Fintechs and banking disruptors have been on the scene for some years now, and have arguably totally changed the way we spend, lend and borrow money. All the financial changes that consumers and businesses have seen have been backed by teams of tech and digital professionals, who have pushed the boundaries of what’s possible, increased access to banking services for those who previously did not have them, and mixed up the business landscape. The changes to the business landscape – technology and startup publication TechCrunch has pointed to a trend noting that many fintech startups are themselves lending to small businesses. 

As TechCrunch states: “Everyone wants to lend to small businesses, as the fintech boom continues to bring constituent players closer together in feature-terms.” The author further argues that the “rising focus on small-business lending amongst B2B fintech and fin-services companies feels directionally similar to the rise of consumer-oriented fintech startups adding banking-like features last year”.

The startup/bank crossover

Going further on that final point – that fintech startups have added banking-like features – two TechCrunch authors argue that these days, every startup is a bank. They say that it’s not only startups that originally intended to become “neo banks” (digital banks, basically) that are now offering banking services: in fact, many other startups are seeking to get involved in that world too.

Alex Wilhelm, one of the article’s authors, points to a few examples. It’s worth pointing out that some of these startups were originally intended to be fintechs, but not banks. Offering a tech solution for financial problems is one thing, but offering banking services (and therefore moving into the realm of dealing directly with people’s money and all the regulation that comes with it) is a big step.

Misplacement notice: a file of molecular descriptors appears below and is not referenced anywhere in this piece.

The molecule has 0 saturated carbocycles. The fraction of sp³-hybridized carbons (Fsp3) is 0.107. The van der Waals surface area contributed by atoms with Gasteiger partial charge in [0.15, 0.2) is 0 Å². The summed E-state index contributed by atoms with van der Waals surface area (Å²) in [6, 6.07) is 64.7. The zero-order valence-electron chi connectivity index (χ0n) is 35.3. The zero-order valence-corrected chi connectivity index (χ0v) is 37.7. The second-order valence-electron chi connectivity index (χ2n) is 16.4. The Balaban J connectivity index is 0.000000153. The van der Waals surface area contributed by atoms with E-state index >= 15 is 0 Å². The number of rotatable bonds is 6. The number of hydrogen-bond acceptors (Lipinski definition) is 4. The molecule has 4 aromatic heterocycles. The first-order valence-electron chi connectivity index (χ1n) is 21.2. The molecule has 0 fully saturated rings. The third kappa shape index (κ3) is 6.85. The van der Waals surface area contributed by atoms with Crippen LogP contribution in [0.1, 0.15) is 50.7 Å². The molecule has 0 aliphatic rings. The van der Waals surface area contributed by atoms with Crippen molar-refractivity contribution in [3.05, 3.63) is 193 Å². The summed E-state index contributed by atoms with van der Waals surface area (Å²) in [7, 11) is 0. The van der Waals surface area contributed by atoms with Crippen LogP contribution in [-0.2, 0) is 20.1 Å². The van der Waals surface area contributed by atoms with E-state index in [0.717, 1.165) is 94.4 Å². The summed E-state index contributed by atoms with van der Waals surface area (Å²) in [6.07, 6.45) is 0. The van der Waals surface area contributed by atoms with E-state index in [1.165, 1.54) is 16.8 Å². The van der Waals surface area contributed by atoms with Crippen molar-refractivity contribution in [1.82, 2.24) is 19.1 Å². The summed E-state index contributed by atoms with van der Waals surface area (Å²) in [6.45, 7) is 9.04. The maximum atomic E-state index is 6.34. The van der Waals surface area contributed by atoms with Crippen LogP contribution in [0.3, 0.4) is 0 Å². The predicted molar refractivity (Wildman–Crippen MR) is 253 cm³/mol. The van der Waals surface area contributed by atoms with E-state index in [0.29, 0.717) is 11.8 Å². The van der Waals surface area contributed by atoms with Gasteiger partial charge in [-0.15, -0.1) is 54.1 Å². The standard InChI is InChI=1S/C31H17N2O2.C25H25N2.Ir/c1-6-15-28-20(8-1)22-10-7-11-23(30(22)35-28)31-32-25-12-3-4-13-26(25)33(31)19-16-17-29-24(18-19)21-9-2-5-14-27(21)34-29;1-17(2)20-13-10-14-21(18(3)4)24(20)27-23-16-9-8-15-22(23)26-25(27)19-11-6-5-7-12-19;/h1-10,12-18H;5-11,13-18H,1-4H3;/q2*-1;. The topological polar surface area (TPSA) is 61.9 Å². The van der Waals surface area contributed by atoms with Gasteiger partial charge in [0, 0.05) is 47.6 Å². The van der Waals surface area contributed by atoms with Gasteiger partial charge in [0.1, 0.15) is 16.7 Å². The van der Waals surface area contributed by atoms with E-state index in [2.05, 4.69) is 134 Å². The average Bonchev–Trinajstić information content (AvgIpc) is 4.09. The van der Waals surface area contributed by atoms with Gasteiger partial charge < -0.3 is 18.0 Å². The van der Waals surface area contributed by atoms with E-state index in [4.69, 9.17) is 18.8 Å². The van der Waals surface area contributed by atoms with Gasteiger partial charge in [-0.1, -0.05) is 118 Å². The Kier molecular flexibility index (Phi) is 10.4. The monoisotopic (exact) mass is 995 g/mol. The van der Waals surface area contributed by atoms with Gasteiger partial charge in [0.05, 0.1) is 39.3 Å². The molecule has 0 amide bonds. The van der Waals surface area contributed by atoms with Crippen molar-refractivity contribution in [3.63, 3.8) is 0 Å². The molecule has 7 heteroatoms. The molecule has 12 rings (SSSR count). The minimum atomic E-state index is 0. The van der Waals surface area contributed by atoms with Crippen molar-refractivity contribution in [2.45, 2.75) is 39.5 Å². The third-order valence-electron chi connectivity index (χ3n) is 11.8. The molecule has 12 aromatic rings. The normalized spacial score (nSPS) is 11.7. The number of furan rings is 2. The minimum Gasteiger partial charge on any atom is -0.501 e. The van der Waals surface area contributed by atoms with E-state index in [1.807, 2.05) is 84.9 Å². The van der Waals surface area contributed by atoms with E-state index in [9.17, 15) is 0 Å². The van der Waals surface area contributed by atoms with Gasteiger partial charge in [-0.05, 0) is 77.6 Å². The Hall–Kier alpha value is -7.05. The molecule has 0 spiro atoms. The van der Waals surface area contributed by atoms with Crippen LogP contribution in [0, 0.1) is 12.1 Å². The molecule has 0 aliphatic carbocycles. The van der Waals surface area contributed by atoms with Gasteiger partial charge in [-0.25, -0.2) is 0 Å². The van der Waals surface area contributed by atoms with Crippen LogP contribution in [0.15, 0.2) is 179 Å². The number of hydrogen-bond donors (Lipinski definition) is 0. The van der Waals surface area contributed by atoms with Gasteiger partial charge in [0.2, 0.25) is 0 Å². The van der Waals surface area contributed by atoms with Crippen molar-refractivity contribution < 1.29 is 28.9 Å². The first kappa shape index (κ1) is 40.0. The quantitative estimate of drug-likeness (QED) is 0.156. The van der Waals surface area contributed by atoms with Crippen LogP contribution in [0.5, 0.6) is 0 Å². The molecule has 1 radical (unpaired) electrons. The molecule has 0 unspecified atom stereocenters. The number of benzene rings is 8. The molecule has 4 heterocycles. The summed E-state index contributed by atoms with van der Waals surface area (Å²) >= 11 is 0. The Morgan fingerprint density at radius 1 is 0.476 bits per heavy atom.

Wilhelm notes that Uber has launched Uber Money, Acorns has gone from saving to banking with the launch of a credit card, Robinhood has gone from a trading platform to cash management (and therefore banking). This, he argues, is “one of the weirdest tech booms … the advent of every company becoming a bank”. 

Deals, data and tech

Another notable trend is the continuation of tie-ups between old-school companies and big tech in the world of finance. News broke recently that Goldman Sachs is “close to a deal with Amazon to offer loans to the e-commerce giant’s merchants,” according to CNBC. TechCrunch notes that Amazon has a lot of data on its merchant-partners and Goldman Sachs has “a pile of money … by combining their powers, they can probably make some money loaning out capital”.

That combination of access to data and access to capital is certainly an intoxicating one. Visa’s recent acquisition of Plaid is notable for many reasons – not least because it signals Visa’s continued commitment to becoming a “network” company first and foremost.

But it also shows just how important access to data is in this world. A conference call following the acquisition heard Plaid executives talk at length about Open Banking – an EU scheme designed to open up financial information to promote innovation; with the acquisition of Plaid, Visa will gain access to all the information that Plaid holds about the bank accounts and fintech startups that it connects – a valuable asset.

With these changes, the world of technology employment changes too. Companies will demand new skills and the ability to apply technology in a highly regulated environment such as banking, with all its particular demands. Those with the right skills are bound to benefit. 

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